I have lots of stuff to catch up on so let me begin with the latest news out of the NCAA - or should it now be called Hypocrisy Central? One of the
main reasons given by the university presidents as to why a football playoff can't be done is that it would too intrusive on academics.
Stop giggling; they have learned to say this with a straight face and you'll have to get used to it too. But now, they are about to vote on a proposal
which will add a twelfth football game to the season for all Division 1-A and 1-AA schools. Of course, this is driven by financial considerations no
matter how anyone might try to obfuscate it, but let's do some math here.
In a football playoff involving 8 teams - and assuming they played these playoff fames after ALL the current Bowl Games had been completed - there
would be 8 teams that spent one extra week on football, four teams that spent an extra 2 weeks on football and 2 teams that spent an extra 3 weeks on
football. That is 22 "team-weeks" of extra football to intrude on academic pursuits. That's unacceptable.
Under the new proposal, all Division 1-A and 1-AA schools will add an extra week of football meaning there will be approximately 200 "team-weeks" of
extra football here to intrude on academic pursuits at those institutions. But this is not only acceptable; it is the brainchild of some of the
Do you now understand why some politicians retire and become university presidents?
Mike Tyson is supposed to fight some guy named Kevin McBride in DC sometime in June. Since we are only three days past "Tax Day", I presume that the
experience of forking over a portion of your assets to the IRS is fresh in your mind. Now consider this. If you shell out $30 to see this fight on
pay-per-view, you are handing more of your money to the IRS because they have a huge tax lien on Tyson and they are going to take a huge percentage of
any earnings here for current taxes and back taxes and penalties and interest. So, you'll get the thrill of contributing more of your money to the IRS
while you are watching this fight. At the initial announcement of the bout, Tyson said the fight would be a "train wreck".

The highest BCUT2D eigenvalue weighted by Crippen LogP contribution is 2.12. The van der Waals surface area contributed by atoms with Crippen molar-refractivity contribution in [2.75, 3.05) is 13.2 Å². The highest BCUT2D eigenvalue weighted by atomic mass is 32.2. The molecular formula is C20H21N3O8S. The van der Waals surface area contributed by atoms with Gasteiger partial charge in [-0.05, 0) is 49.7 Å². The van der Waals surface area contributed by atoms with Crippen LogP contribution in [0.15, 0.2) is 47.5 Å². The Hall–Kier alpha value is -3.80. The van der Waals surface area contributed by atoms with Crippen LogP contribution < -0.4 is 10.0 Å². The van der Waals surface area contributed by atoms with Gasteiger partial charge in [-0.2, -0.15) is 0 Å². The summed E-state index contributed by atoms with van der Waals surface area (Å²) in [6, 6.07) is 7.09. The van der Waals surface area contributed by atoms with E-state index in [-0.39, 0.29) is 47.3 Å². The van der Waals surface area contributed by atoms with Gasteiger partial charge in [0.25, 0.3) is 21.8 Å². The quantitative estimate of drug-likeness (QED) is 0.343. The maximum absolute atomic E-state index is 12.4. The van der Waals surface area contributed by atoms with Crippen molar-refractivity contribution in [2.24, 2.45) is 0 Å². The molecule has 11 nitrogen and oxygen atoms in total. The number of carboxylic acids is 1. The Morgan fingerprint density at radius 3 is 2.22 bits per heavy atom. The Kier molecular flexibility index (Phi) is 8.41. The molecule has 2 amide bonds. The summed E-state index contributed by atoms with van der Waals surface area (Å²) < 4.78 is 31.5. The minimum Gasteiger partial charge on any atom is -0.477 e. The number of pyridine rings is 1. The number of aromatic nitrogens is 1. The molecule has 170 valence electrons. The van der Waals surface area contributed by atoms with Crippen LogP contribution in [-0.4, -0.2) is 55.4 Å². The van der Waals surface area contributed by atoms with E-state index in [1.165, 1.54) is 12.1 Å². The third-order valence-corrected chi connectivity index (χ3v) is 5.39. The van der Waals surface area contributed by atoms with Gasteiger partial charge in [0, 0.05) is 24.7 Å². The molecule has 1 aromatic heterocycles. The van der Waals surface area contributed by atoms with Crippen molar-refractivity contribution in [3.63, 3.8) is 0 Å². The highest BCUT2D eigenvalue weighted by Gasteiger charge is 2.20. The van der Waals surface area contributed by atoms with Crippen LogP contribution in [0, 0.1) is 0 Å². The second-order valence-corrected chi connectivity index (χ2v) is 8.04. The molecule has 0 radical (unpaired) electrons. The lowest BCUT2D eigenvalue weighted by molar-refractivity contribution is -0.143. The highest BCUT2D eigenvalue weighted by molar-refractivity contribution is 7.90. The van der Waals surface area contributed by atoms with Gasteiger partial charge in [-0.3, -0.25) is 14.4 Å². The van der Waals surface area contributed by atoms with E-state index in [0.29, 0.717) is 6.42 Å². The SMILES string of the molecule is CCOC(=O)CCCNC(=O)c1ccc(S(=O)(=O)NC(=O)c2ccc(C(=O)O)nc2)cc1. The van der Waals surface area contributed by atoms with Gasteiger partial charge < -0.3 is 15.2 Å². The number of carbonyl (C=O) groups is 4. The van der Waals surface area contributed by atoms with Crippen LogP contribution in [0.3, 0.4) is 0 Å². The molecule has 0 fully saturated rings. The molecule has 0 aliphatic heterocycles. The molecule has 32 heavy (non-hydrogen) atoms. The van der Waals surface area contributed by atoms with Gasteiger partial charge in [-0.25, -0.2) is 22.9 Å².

Memo to Mike Tyson: Any fight you are in is a "train wreck". Your life has been and seems to continue to be a "train wreck". What's new?
The local DC papers are heralding this bout as the return of big time boxing to DC. The last significant heavyweight fight in DC was when
then-champion Riddick Bowe fought Jesse Ferguson. Looking at the upcoming Tyson/McBride encounter, that Bowe/Ferguson fight stands a good chance of
remaining the last significant heavyweight fight in DC...
As the NBA regular season winds down, there is some discussion about who should be coach of the year. Lots of people point to George Karl who took
over a moribund and disorganized Nuggets' team in mid-season and has had them win about 80% of their games since he showed up. Others point to Scott
Skiles in Chicago where the BabyBulls started out 0-9 and are now going to be in the playoffs with a record over .500. A few people mention Stan Van
Gundy in Miami for getting the Heat to come together so quickly and so thoroughly this season. Here is the coach who is not mentioned nearly enough -
Rick Carlisle. The Pacers lost Ron Artest for the year and Jermaine O'Neal for almost half the year when you count his suspension and his shoulder
injury. And they lost Steven Jackson for 25 games too. The Pacers could easily be excused for missing the playoffs and winning only 30-35 games this
year, but they will be in the playoffs and that is pretty amazing.
Speaking of the NBA, the national ratings for "NBA on ABC" are down yet again this year but this time it is a mere 4% drop. The league is trying to
spin that to say that is good news because the drop is not as bad as it had been in the recent past. Nonetheless, ratings are down; and in the long